n many cases, an easy alternative is to create a subclass of the class you are targeting and add your new methods there.
Yet, it doesn't solve the same problem you mention as a drawback to monkey patching.
Suppose you do subclass Data::Dumper (say, to My::Data::Dumper), and define a method My::Data::Dumper::print_r, and you use instances of My::Data::Dumper instead of instances of Data::Dumper. Now, what if a new version of Data::Dumper defines a method print_r, and calls that method in an OO way? Then in instances of My::Data::Dumper, My::Data::Dumper::print_r is called instead of the expected Data::Dumper::print_r. While not getting a warning or error at compile time (which you would get when monkey-patching), it doesn't seem to be likely that this is going to work out at runtime.
What we do here is set My::AwesomeError as a superclass or Example::Error. This ensures that $error->asplode will work on Example::Error objects, but also ensures that if Example::Error ever implements its own asplode method, that one will "win".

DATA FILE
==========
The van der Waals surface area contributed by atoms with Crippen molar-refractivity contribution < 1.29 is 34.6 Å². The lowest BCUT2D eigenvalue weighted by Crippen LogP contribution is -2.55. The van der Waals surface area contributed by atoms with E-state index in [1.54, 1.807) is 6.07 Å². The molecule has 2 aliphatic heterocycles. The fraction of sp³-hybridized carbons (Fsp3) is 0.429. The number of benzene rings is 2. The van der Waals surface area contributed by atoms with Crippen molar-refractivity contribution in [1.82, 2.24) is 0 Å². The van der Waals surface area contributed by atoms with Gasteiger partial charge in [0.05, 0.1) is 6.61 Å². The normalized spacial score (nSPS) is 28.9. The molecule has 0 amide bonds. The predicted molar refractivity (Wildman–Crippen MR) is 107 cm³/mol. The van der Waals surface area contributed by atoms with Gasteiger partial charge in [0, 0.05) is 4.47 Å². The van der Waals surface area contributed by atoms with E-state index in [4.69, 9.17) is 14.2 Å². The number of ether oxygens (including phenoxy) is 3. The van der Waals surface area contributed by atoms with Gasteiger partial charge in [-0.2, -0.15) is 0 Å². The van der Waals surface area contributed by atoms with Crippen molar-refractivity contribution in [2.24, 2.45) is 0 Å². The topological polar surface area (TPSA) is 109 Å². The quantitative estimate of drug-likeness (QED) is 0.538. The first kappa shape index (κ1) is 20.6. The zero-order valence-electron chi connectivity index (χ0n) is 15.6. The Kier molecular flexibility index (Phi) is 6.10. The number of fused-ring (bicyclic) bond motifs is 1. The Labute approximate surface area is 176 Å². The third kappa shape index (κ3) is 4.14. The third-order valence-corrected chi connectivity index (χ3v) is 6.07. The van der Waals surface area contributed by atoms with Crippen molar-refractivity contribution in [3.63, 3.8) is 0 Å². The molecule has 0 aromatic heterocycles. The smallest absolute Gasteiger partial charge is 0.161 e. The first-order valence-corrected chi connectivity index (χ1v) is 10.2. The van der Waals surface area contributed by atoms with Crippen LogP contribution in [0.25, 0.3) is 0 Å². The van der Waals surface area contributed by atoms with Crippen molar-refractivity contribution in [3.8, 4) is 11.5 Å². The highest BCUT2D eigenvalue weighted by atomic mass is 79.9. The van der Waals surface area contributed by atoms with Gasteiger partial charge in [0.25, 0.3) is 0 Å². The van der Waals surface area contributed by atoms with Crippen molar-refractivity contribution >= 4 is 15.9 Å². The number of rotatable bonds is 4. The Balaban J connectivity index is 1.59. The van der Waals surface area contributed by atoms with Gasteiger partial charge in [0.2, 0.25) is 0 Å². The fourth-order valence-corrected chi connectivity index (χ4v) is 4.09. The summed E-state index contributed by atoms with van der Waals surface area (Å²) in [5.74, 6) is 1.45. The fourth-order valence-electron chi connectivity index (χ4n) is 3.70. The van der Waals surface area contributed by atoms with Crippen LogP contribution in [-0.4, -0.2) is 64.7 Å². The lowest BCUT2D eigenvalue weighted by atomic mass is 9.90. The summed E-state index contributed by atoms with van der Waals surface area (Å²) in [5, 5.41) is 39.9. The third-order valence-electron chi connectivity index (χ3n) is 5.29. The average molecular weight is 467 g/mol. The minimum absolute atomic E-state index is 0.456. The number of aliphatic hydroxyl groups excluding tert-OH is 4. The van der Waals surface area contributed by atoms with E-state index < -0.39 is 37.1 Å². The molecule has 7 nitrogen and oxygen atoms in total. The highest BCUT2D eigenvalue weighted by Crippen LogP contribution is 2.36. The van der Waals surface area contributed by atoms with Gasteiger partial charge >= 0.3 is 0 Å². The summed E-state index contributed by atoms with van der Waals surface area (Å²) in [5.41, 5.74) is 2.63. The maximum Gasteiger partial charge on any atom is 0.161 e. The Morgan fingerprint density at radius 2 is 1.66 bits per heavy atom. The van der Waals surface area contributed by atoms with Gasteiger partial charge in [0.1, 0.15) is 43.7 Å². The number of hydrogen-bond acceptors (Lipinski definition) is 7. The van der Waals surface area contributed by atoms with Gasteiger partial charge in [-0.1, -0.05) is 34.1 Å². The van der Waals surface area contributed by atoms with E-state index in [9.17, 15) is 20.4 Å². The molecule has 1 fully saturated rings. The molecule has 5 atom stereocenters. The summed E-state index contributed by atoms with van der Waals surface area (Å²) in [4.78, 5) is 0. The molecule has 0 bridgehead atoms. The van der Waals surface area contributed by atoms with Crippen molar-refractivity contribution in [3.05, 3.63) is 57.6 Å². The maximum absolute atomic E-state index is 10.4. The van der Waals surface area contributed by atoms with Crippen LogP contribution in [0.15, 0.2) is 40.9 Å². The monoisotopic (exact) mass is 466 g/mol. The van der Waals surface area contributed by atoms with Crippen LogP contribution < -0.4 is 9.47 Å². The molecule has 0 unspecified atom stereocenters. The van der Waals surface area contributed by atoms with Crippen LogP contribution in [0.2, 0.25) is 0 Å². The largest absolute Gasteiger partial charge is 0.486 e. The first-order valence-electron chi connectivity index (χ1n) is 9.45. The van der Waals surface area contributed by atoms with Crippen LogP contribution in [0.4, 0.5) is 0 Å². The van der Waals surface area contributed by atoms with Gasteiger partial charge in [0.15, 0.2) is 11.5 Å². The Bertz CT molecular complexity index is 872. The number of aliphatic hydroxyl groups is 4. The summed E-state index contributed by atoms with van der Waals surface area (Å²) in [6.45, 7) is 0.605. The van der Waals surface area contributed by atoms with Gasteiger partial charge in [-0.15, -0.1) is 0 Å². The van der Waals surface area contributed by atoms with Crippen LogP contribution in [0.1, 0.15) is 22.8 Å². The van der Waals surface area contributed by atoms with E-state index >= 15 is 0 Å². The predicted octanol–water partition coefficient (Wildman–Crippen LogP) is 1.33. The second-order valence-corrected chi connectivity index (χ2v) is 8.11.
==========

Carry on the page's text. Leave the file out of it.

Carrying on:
And that's all honkey dory? Sorry, I don't see what's so good about this. Sure, you will not get a compile time error, but where you first would die with a bang if you call $error->asplode
, that's unlikely to happen once Example::Error
defines its own asplode
I don't think there's a way to defend against future name clashes, assuming one party isn't aware of your pick of names. Of the three mentioned techniques (monkey patch, sub class, super class), the monkey patch will detect the name clash at compile time. The two OO variants will just silently do the wrong thing at run time.